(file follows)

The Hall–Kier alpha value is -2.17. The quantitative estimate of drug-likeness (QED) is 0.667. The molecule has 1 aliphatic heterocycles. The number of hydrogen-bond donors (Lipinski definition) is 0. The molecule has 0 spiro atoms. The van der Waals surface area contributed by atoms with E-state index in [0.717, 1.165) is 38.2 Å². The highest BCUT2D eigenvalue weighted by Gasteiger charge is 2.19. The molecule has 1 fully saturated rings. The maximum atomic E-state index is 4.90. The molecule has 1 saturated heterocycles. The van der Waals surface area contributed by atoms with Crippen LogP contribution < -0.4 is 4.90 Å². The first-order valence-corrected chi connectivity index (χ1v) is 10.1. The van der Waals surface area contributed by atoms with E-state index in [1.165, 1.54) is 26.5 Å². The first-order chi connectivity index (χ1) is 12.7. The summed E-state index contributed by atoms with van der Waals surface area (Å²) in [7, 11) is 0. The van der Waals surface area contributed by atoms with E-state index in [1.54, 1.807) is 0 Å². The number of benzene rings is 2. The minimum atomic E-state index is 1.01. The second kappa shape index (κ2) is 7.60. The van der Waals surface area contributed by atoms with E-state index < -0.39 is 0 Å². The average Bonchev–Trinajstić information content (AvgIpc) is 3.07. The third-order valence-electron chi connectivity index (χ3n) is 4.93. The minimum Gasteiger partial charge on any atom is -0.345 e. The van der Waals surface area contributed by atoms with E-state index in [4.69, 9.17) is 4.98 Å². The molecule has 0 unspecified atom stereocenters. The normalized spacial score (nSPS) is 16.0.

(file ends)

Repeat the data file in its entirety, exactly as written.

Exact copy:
The Hall–Kier alpha value is -2.17. The quantitative estimate of drug-likeness (QED) is 0.667. The molecule has 1 aliphatic heterocycles. The number of hydrogen-bond donors (Lipinski definition) is 0. The molecule has 0 spiro atoms. The van der Waals surface area contributed by atoms with E-state index in [0.717, 1.165) is 38.2 Å². The highest BCUT2D eigenvalue weighted by Gasteiger charge is 2.19. The molecule has 1 fully saturated rings. The maximum atomic E-state index is 4.90. The molecule has 1 saturated heterocycles. The van der Waals surface area contributed by atoms with Crippen LogP contribution < -0.4 is 4.90 Å². The first-order valence-corrected chi connectivity index (χ1v) is 10.1. The van der Waals surface area contributed by atoms with E-state index in [1.165, 1.54) is 26.5 Å². The first-order chi connectivity index (χ1) is 12.7. The summed E-state index contributed by atoms with van der Waals surface area (Å²) in [7, 11) is 0. The van der Waals surface area contributed by atoms with E-state index in [1.54, 1.807) is 0 Å². The number of benzene rings is 2. The minimum atomic E-state index is 1.01. The second kappa shape index (κ2) is 7.60. The van der Waals surface area contributed by atoms with E-state index < -0.39 is 0 Å². The average Bonchev–Trinajstić information content (AvgIpc) is 3.07. The third-order valence-electron chi connectivity index (χ3n) is 4.93. The minimum Gasteiger partial charge on any atom is -0.345 e. The van der Waals surface area contributed by atoms with E-state index in [4.69, 9.17) is 4.98 Å². The molecule has 0 unspecified atom stereocenters. The normalized spacial score (nSPS) is 16.0.